Helping physicians flag high-cost conditions among members is one of the bright spots in payer provider collaboration.
Health Plans

Payer provider collaboration: What's working, what isn't

October 2, 2019
Helping physicians flag high-cost conditions among members is one of the bright spots in payer provider collaboration.
Chief Executive Officer, Retired

Without a doubt, the successful transition to value-based care requires payer and provider collaboration. Throughout the past few years, I’ve frequently written and spoken about collaboration and convergence. We believe so strongly in the importance of collaboration that it’s the heart of Geneia’s mission statement:

We provide the technology, training, data and insights needed for health plans, hospitals, healthcare providers and employers to easily collaborate and align around shared values and goals that support personalized, patient-centered care and improved health.

By some accounts, the transition to value-based care has happened more slowly than expected. A Change Healthcare survey, for example, found that nearly 40 percent of health plans believe we’re three to five years away from the majority of value-based relationships containing upside and downside risk. Nevertheless, the payment model continues to grow and is expected to account for 59 percent of healthcare payments by 2020.

That’s why we wanted to know how payers are supporting their value-based care providers. On behalf of Geneia, HIMSS Media surveyed individuals working in a variety of roles at health insurance carriers, third-party payers and health plan administrators. 

Two of out of three payers say they are sharing pharmacy data, medication adherence data and risk scores with network providers. Two-thirds say they are extremely or very effective at helping value-based care providers flag high-cost conditions among members.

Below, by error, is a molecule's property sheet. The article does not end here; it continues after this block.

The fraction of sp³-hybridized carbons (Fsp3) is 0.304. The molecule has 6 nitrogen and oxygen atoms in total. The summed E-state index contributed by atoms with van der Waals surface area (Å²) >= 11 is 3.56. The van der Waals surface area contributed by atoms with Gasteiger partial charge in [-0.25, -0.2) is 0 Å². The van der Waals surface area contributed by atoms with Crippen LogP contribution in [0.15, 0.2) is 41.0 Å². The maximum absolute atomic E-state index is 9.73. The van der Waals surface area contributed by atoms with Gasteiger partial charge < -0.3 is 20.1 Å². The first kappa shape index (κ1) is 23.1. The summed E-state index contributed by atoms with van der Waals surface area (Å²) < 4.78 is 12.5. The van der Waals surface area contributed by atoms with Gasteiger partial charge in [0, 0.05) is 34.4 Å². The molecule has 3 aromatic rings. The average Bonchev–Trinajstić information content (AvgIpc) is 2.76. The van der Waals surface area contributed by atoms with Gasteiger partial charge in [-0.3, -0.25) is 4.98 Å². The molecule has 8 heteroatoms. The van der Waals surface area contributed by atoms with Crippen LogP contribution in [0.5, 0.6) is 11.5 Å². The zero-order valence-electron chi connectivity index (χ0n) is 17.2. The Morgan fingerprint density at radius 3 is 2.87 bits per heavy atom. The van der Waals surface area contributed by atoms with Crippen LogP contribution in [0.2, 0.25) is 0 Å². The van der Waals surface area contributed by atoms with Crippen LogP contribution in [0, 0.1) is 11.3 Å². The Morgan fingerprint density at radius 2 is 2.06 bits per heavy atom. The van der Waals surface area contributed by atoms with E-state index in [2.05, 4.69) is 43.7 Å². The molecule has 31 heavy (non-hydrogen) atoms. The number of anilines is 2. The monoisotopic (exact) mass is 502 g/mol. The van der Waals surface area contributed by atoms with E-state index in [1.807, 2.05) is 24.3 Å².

About half of health plans say they are extremely or very effective at helping providers:

  • Enable more proactive, preventive or wellness care (57 percent)
  • Better manage chronic health conditions (55 percent)
  • Identify noticeable gaps in screenings/follow-up (55 percent). Another 41 percent characterize their plan’s efforts as somewhat effective.
  • Identify patients at risk for adverse health events (51 percent.) Another 43 percent say they’re somewhat effective.
  • Identify incidents of medication non-adherence/non-compliance (50 percent and 45 percent somewhat effective.)

Payers admit they are less effective at helping value-based care providers deliver more targeted, personalized treatments (41 percent say they are extremely or very effective, and 48 percent say they are somewhat effective).

Payers are most effective at helping VBC providers flag high-cost conditions

Social Determinants of Health

Social determinants of health (SDoH) are definitely an area ripe for improvement. Notwithstanding a steady stream of health plan commitments to meeting unmet social needs – for example, the recent announcement by Blue Cross of Illinois of a new facility that will house employees and connect “residents with resources that address social determinants of health, such as food insecurity, and offers seminars on diabetes, behavioral health and other conditions” – there is more payers can do to help providers with social determinants. 

The HIMSS Media survey found only a third of payers are creating or managing programs to help their value-based providers address SDoH and only 38 percent are sharing social determinant data. I suspect many payers and providers know the importance of addressing SDoH but struggle with how to get started. That’s why we published two ‘getting started’ blogs this summer for health plans and physicians:

Having worked with health plans for much of my career, I can confidently say that most understand the importance of network providers in their transition to value-based care and want to help physicians succeed. Perhaps more than any other data point from the HIMSS Media survey, I am encouraged that nine out of 10 payers say they believe they have a role in reducing physician burnout. Equally compelling, more than one-third (34 percent) can point to specific actions they have taken and more than half (54 percent) are creating plans to improve physician satisfaction.